As opposed to long setup times, multiple operations or multiple operators for large parts on a press brake, CIDAN President Larry Chandonnet says the company’s power folders can be set up in 1 to 2 minutes with only a single operator at the helm for larger parts. “By doing so, you relieve capacity on press brakes, which is particularly helpful when the customer is at capacity,” he says. “If you have two or more press brakes, we streamline those and give you more capacity than just adding another press brake machine.” The folder also has robust height adjustment back gauges and high-gauge fingers.

Mason uses the Futura Plus Combi-beam so he can place a door or any part and produce a crisp 90-degree angle, and then turn the beam to achieve a rounded 1/2-in. radius for a softer looking roll. 

Reinforced by reliable customer service, Mason says he has remained at ease since making the purchase. “I’ve bought a lot of machines over the years and these guys at CIDAN know how to take care of customers—they’re a very good manufacturer and supplier,” Mason says.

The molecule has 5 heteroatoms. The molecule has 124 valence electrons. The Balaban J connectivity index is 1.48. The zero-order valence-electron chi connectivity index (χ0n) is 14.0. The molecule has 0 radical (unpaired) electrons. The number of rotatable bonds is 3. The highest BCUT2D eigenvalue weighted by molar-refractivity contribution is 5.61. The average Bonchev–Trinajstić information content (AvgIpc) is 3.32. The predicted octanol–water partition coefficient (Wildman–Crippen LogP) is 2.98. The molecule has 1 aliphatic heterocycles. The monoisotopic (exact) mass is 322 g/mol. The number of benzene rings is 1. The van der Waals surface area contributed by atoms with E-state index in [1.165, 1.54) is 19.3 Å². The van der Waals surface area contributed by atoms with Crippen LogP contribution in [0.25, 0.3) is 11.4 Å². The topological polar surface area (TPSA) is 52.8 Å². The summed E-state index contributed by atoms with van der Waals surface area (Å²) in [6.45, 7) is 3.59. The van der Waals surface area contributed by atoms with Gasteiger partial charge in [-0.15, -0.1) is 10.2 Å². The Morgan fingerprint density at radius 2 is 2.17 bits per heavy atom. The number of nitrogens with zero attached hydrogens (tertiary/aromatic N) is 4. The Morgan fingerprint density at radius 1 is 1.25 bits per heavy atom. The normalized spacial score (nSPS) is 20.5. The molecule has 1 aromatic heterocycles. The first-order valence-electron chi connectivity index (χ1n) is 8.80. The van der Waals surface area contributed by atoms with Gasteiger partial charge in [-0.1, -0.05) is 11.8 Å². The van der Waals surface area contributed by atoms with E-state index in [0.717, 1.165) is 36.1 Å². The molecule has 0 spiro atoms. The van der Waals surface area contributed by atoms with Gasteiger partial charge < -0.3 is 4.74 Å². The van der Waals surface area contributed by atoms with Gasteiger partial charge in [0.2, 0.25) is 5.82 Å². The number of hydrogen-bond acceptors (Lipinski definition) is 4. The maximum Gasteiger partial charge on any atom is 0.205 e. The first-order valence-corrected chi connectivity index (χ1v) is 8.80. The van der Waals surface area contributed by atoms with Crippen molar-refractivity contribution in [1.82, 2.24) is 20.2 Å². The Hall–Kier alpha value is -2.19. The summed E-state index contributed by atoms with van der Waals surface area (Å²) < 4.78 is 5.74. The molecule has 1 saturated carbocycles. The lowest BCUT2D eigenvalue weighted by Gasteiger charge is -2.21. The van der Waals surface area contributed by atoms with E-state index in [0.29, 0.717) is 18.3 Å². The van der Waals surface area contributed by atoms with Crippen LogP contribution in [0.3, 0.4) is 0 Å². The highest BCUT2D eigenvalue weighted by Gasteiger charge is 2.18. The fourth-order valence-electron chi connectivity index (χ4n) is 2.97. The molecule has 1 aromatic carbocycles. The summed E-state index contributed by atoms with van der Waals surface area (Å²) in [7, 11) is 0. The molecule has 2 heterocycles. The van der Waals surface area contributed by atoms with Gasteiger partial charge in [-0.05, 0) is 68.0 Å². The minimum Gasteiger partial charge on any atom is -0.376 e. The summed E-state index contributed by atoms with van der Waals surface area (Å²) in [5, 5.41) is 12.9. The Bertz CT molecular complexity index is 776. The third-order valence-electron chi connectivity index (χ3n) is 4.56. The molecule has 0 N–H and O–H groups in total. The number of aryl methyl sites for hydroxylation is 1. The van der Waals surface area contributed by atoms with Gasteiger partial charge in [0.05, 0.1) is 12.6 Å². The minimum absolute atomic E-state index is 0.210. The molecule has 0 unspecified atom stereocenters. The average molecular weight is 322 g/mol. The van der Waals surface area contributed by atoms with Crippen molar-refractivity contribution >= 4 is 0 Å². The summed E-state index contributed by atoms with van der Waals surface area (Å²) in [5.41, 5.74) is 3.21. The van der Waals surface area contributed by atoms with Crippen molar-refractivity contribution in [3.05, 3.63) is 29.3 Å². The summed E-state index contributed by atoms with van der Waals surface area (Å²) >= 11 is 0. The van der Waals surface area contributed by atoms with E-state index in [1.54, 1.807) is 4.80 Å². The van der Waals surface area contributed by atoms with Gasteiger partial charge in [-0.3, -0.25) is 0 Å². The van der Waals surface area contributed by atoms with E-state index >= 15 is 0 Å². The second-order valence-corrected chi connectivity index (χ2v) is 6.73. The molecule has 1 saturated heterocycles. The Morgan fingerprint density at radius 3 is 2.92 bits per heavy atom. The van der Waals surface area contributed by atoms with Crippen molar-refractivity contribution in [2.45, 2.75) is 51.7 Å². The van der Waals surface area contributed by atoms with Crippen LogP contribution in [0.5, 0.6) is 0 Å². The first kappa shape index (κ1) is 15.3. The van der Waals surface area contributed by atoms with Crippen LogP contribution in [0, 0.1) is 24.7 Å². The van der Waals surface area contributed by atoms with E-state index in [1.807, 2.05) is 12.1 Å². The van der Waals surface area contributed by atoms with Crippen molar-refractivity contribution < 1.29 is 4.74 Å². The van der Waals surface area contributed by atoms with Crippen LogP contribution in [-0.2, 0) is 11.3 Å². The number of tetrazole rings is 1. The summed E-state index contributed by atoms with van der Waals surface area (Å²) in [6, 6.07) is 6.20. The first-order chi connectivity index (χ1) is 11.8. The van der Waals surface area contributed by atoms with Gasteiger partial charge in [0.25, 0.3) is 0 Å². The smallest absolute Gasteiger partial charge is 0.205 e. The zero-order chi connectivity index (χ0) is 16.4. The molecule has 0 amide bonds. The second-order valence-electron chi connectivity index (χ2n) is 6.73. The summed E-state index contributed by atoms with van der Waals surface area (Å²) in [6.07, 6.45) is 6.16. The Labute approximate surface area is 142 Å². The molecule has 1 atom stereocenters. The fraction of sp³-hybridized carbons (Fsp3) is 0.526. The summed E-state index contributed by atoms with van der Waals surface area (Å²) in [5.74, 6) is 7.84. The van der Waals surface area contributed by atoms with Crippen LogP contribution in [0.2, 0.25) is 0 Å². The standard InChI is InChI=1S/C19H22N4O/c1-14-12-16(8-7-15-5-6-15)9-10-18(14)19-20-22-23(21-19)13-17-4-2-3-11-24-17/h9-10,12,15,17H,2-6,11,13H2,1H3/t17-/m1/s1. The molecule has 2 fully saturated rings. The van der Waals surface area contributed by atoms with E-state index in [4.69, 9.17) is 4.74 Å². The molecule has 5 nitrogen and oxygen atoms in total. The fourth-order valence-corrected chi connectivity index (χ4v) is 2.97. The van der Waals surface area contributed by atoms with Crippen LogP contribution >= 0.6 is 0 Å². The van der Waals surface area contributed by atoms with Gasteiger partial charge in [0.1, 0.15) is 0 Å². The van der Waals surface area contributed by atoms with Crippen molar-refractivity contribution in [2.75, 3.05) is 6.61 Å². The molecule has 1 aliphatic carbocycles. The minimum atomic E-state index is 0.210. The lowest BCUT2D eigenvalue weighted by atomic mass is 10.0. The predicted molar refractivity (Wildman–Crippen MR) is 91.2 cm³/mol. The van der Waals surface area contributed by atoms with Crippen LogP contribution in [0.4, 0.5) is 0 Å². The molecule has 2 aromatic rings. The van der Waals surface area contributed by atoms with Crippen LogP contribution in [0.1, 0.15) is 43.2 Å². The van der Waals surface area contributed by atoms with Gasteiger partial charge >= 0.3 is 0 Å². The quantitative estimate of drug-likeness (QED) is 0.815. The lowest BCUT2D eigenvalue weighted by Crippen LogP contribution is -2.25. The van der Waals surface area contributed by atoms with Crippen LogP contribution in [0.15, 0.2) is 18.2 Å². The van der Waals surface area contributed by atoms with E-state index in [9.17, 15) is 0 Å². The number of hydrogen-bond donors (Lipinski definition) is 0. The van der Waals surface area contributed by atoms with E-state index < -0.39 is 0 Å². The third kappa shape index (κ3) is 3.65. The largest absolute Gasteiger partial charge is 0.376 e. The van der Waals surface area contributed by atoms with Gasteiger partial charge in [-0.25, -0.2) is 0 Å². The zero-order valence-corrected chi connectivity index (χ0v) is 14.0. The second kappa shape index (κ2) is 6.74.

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The CIDAN folder folds the metal up and down to the top die, making a rounder, softer radius possible.

“We’re always making updates on our machine controls and base a lot of those changes on customer requests,” Chandonnet says. Sometimes the best solution for a customer is not replacing its existing brake, but instead, adding a power folder. “We’re here to make the customer’s press brakes more efficient.

“What it comes down to is that people find both our machines and service reliable in both North and South America,” Chandonnet continues. “We pride ourselves on that reputation and continually invest in maintaining that trust by making sure our technology keeps up with industry changes.”

The service and reliability, coupled by the overall safety of the machine, was the tipping point when deciding on the right folder for AMS. “I’ve found that a lot of press brakes and folders in the U.S. are lacking safety devices. They’re just not there,” Mason says. “They built the machine and put a light curtain on it and it came into the plant as safe as anything else we’ve got.”

CIDAN employees attend weekly council meetings at the factory to keep abreast of an ever-changing industrial needs. “Technology is changing—it’s getting better and we take a lot of time in the research and development state to test and produce machines that aren’t rushed into the marketplace too fast,” Chandonnet says. FFJ